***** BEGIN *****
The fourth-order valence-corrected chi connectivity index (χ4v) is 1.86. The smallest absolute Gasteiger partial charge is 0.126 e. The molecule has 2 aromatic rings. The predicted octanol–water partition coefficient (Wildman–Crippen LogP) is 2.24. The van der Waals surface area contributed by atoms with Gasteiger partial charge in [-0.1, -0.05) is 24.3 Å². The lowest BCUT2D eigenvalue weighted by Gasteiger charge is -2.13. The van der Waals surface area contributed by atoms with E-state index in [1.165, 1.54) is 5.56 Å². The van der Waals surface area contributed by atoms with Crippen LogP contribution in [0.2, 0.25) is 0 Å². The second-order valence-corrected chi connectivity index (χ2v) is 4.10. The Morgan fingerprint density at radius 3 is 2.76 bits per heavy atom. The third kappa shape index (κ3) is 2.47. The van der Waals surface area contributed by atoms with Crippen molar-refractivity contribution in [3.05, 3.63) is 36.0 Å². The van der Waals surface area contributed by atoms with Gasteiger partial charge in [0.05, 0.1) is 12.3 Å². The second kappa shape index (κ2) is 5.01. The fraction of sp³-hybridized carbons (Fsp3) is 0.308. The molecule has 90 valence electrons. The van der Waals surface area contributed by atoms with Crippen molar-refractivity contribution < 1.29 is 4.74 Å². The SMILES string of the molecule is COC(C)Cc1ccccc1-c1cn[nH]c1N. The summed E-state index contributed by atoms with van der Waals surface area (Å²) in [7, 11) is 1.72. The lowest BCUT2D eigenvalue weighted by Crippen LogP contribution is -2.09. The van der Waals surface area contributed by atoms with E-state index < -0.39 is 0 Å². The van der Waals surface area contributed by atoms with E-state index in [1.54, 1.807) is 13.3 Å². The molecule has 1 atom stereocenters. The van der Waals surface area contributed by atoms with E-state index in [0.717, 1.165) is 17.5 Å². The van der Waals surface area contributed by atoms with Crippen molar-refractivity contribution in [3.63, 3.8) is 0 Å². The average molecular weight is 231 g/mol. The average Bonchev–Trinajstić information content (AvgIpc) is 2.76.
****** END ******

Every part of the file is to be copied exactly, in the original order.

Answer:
The fourth-order valence-corrected chi connectivity index (χ4v) is 1.86. The smallest absolute Gasteiger partial charge is 0.126 e. The molecule has 2 aromatic rings. The predicted octanol–water partition coefficient (Wildman–Crippen LogP) is 2.24. The van der Waals surface area contributed by atoms with Gasteiger partial charge in [-0.1, -0.05) is 24.3 Å². The lowest BCUT2D eigenvalue weighted by Gasteiger charge is -2.13. The van der Waals surface area contributed by atoms with E-state index in [1.165, 1.54) is 5.56 Å². The van der Waals surface area contributed by atoms with Crippen LogP contribution in [0.2, 0.25) is 0 Å². The second-order valence-corrected chi connectivity index (χ2v) is 4.10. The Morgan fingerprint density at radius 3 is 2.76 bits per heavy atom. The third kappa shape index (κ3) is 2.47. The van der Waals surface area contributed by atoms with Crippen molar-refractivity contribution in [3.05, 3.63) is 36.0 Å². The van der Waals surface area contributed by atoms with Gasteiger partial charge in [0.05, 0.1) is 12.3 Å². The second kappa shape index (κ2) is 5.01. The fraction of sp³-hybridized carbons (Fsp3) is 0.308. The molecule has 90 valence electrons. The van der Waals surface area contributed by atoms with Crippen molar-refractivity contribution < 1.29 is 4.74 Å². The SMILES string of the molecule is COC(C)Cc1ccccc1-c1cn[nH]c1N. The summed E-state index contributed by atoms with van der Waals surface area (Å²) in [7, 11) is 1.72. The lowest BCUT2D eigenvalue weighted by Crippen LogP contribution is -2.09. The van der Waals surface area contributed by atoms with E-state index < -0.39 is 0 Å². The van der Waals surface area contributed by atoms with E-state index in [1.54, 1.807) is 13.3 Å². The molecule has 1 atom stereocenters. The van der Waals surface area contributed by atoms with E-state index in [0.717, 1.165) is 17.5 Å². The van der Waals surface area contributed by atoms with Crippen molar-refractivity contribution in [3.63, 3.8) is 0 Å². The average molecular weight is 231 g/mol. The average Bonchev–Trinajstić information content (AvgIpc) is 2.76.